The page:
I adopted two female Guinea pigs last year from the adoption section at Pets@Home,they had been returned. Betty came with a bitten up ear, but staff at pets at home said they had seen no fighting.
It soon became clear Doreen was the dominant pig, but Betty started having ridiculously strong seasons every month (now confirmed she has emerging ovarian cysts) which meant every 8-10 days the girls were rumblestrutting, chattering and generally being a nightmare. It seemed that they couldn't work out who was boss at all.
After one particularly horrible couple of days where Doreen would jump up and chase Betty every time she laid down and Betty would scream and scream, I separated them. Doreen did appear to be trying to bite Betty but there's never been any wounds (apart from the mysterious bitten up ear).
They were in C&C cages next door to each other--Betty totally uninterested in Doreen, but Doreen could not relax, up at the bars biting, rumblestrutting, very agitated. This was non stop and the only way to stop it was to put a pillow between the cages so they couldn't see each other.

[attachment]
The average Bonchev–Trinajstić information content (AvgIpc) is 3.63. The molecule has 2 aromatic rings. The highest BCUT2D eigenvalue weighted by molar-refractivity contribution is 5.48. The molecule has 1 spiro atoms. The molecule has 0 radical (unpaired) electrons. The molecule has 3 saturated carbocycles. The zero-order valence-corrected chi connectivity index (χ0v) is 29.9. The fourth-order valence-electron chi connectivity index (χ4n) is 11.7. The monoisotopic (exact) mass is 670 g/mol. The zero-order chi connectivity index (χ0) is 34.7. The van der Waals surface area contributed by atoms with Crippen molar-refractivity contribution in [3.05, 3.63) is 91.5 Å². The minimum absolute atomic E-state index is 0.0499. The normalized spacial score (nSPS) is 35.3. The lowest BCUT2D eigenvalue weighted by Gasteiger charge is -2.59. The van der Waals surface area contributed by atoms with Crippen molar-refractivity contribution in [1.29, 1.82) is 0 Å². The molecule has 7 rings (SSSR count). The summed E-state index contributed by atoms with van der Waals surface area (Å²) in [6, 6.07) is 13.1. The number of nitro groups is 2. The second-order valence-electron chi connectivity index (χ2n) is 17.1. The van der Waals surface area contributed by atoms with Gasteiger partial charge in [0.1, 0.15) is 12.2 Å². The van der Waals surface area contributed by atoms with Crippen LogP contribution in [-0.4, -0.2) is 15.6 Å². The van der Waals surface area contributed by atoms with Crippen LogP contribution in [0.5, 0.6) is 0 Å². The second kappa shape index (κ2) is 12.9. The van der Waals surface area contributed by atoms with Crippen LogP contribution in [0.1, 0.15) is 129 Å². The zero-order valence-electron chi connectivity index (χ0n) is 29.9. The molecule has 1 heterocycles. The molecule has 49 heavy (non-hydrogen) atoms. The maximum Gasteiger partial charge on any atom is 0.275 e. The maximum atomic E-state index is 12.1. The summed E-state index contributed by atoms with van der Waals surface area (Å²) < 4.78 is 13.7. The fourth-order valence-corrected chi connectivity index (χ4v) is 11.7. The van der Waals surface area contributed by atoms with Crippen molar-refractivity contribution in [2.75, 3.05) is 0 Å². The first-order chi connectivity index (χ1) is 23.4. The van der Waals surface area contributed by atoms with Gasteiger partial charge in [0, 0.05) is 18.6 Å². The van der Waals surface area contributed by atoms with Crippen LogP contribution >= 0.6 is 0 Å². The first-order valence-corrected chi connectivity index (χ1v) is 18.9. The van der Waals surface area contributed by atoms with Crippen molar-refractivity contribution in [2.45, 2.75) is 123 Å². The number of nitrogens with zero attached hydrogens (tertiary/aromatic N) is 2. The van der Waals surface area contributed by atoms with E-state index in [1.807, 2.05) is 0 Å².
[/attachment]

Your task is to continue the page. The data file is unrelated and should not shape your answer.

Fast forward two weeks and I've got them in a foxglove hutch, one on top one on bottom. I get them out one at a time for playtime but again, it starts off interested in each other, ends in Doreen trying to chew her way in and then hissing, squealing and chattering.
I've had it in my head that I should be trying to reintroduce as it's cruel to keep them single, but is this behaviour an indicator that the bond is over with? I'm unsure whether they were ever a good match.
With plenty of attention, can they be happy living in the same room but with no contact?
I just don't know what to do! Any help would be so welcome. Sorry for the ramble!
Hi!

What is your vet doing about the ovarian cysts?

It sounds like the two girls have unfortunately reached the end of the line together. Once sows have made up their mind that they don't suit, they won't change their mind for the rest of their lives; irrespective of whether they are related or not.